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 Iranian Nobel Laureate Sues US Government
 United States
 November 9, 2004
 

Iranian human rights advocate and Nobel Peace Prize winner Shirin Ebadi has filed a lawsuit against the US Treasury Department for preventing her from publishing a book in the United States, reports PEN American Center (PEN).

Ebadi wants to publish her memoirs in the United States because of severe restrictions on freedom of expression in Iran, where she has been jailed in the past. However, the Department's Office of Foreign Assets Control (OFAC) forbids citizens of Cuba, Iran and Sudan from publishing books in the United States without a license because of trade sanctions imposed on those countries.

Ebadi has finished a draft of the book but is seeking an agent and editor in the US to translate and re-write the book for international readers. OFAC regulations prevent her from signing a contract with the Strothman Agency, which wants to work with her and negotiate with publishers on her behalf. "The regulations seem to defy the values the United States promotes throughout the world, which always include free expression and the free exchange of ideas," Ebadi says.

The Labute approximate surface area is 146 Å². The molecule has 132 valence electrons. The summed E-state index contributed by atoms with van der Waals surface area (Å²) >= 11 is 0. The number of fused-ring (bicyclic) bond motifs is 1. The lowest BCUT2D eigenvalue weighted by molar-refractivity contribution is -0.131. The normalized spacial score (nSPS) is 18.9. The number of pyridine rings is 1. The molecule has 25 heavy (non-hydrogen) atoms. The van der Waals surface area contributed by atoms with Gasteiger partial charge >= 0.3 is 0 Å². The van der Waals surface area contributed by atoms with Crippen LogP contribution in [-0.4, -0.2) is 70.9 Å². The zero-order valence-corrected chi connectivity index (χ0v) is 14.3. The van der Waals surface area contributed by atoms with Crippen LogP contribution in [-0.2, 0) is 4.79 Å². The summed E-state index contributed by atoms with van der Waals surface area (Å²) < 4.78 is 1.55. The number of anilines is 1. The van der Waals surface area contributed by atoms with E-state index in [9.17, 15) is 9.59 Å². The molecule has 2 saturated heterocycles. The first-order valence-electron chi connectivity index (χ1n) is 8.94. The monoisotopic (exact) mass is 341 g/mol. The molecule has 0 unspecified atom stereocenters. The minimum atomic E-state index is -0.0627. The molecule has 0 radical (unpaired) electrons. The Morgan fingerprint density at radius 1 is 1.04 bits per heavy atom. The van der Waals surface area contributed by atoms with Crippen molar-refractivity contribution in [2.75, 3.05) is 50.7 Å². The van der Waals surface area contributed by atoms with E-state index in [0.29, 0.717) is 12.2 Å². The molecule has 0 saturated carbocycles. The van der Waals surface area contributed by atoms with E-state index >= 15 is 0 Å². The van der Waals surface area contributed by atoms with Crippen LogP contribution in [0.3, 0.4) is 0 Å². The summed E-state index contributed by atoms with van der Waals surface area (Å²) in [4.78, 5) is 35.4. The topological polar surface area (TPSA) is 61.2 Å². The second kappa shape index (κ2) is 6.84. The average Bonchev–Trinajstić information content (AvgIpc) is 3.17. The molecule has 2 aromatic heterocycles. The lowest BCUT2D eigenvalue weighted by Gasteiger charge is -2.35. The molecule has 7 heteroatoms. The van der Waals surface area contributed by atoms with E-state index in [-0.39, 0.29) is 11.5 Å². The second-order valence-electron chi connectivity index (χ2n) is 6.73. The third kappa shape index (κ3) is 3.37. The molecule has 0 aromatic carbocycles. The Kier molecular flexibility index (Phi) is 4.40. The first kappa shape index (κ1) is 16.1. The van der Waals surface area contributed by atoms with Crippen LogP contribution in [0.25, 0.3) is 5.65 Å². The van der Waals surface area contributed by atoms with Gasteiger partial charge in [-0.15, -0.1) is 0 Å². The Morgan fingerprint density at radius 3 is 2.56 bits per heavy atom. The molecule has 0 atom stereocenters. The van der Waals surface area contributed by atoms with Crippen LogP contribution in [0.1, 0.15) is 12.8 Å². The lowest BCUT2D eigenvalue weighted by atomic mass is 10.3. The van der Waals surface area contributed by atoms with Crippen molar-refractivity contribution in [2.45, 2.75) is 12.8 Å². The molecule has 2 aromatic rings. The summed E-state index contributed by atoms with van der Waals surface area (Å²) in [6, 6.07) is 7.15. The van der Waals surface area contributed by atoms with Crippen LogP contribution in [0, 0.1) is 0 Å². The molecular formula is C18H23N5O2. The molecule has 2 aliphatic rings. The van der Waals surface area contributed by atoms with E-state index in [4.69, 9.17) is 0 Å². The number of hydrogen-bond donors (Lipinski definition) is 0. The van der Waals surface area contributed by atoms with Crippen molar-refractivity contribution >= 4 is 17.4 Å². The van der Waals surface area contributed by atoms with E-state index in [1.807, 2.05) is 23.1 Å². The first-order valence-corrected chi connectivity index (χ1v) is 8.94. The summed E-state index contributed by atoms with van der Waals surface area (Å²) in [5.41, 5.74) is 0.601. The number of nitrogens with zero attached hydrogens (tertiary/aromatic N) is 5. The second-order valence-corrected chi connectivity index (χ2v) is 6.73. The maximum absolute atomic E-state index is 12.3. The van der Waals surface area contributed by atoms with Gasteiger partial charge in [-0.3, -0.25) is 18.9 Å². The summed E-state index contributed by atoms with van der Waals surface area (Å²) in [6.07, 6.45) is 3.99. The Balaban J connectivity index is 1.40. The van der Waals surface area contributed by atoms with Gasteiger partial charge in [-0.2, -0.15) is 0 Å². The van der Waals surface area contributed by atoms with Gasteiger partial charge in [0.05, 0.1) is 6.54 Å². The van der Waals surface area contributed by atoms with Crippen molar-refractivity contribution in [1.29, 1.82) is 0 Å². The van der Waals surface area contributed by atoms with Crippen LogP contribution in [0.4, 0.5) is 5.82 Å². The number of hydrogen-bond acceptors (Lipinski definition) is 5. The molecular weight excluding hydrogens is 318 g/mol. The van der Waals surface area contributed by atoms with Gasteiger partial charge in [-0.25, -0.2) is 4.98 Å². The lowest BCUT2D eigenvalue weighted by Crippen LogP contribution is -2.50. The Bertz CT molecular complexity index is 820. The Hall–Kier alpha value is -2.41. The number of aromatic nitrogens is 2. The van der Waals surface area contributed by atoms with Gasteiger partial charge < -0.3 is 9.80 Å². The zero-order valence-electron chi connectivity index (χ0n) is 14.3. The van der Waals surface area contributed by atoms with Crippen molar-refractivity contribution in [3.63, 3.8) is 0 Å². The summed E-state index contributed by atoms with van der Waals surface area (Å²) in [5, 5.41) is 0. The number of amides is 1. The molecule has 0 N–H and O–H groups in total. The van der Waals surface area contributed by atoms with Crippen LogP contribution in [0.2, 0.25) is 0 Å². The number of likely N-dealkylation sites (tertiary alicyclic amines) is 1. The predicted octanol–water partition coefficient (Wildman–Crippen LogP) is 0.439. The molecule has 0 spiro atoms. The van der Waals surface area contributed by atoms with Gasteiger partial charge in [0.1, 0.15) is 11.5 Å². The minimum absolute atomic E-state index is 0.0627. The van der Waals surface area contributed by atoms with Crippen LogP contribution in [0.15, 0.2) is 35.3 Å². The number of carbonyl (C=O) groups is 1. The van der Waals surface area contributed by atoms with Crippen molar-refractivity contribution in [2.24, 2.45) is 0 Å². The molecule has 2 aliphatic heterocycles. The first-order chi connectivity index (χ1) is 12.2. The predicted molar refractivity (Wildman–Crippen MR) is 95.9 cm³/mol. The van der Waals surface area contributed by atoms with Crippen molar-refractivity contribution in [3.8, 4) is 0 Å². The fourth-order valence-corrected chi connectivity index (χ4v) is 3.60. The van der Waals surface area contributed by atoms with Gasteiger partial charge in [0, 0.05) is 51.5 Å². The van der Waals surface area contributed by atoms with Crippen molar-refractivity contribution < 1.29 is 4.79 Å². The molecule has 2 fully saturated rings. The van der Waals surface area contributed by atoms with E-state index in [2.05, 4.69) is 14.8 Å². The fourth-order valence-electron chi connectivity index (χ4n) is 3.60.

Ebadi's lawsuit joins a legal challenge launched in September 2004 by several groups, including PEN. The groups want to expose the inconsistencies in the OFAC regulations, arguing that they violate the constitutional right to free speech and ignore Congressional amendments exempting "information and informational materials" from trade embargoes.

Meanwhile, in Iran, authorities are intensifying their crackdown on human rights activists and journalists who use the Internet, report Human Rights Watch and Reporters Without Borders (Reporters sans frontières, RSF). Since 7 September, eight individuals have been arrested without charges. In some of the cases, authorities have targeted journalists and technicians who work for websites belonging to political leaders.

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